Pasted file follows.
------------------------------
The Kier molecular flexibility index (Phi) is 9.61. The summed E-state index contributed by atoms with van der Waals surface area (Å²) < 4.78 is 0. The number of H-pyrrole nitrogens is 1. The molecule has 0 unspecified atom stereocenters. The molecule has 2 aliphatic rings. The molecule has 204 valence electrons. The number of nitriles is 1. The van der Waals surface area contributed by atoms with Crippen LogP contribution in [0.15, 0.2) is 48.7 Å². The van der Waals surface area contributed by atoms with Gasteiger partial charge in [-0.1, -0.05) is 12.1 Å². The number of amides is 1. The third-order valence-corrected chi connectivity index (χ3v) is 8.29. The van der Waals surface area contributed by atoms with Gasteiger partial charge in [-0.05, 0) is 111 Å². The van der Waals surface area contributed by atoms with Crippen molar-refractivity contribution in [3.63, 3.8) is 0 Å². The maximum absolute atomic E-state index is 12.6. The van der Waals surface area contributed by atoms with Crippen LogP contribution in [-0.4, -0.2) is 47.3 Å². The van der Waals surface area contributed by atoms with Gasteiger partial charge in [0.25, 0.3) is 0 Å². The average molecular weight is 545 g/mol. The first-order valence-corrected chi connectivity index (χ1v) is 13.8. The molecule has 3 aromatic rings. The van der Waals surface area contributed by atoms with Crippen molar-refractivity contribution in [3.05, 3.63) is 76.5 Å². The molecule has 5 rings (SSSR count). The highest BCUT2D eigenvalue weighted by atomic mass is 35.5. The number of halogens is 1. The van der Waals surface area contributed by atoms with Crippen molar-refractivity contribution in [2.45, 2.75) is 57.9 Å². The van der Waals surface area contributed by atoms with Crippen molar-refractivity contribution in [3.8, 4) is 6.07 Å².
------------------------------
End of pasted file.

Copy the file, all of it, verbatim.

The Kier molecular flexibility index (Phi) is 9.61. The summed E-state index contributed by atoms with van der Waals surface area (Å²) < 4.78 is 0. The number of H-pyrrole nitrogens is 1. The molecule has 0 unspecified atom stereocenters. The molecule has 2 aliphatic rings. The molecule has 204 valence electrons. The number of nitriles is 1. The van der Waals surface area contributed by atoms with Crippen LogP contribution in [0.15, 0.2) is 48.7 Å². The van der Waals surface area contributed by atoms with Gasteiger partial charge in [-0.1, -0.05) is 12.1 Å². The number of amides is 1. The third-order valence-corrected chi connectivity index (χ3v) is 8.29. The van der Waals surface area contributed by atoms with Gasteiger partial charge in [-0.05, 0) is 111 Å². The van der Waals surface area contributed by atoms with Crippen molar-refractivity contribution in [3.63, 3.8) is 0 Å². The maximum absolute atomic E-state index is 12.6. The van der Waals surface area contributed by atoms with Crippen LogP contribution in [-0.4, -0.2) is 47.3 Å². The van der Waals surface area contributed by atoms with Gasteiger partial charge in [0.25, 0.3) is 0 Å². The average molecular weight is 545 g/mol. The first-order valence-corrected chi connectivity index (χ1v) is 13.8. The molecule has 3 aromatic rings. The van der Waals surface area contributed by atoms with Crippen molar-refractivity contribution in [3.05, 3.63) is 76.5 Å². The molecule has 5 rings (SSSR count). The highest BCUT2D eigenvalue weighted by atomic mass is 35.5. The number of halogens is 1. The van der Waals surface area contributed by atoms with Crippen molar-refractivity contribution in [2.45, 2.75) is 57.9 Å². The van der Waals surface area contributed by atoms with Crippen molar-refractivity contribution in [3.8, 4) is 6.07 Å².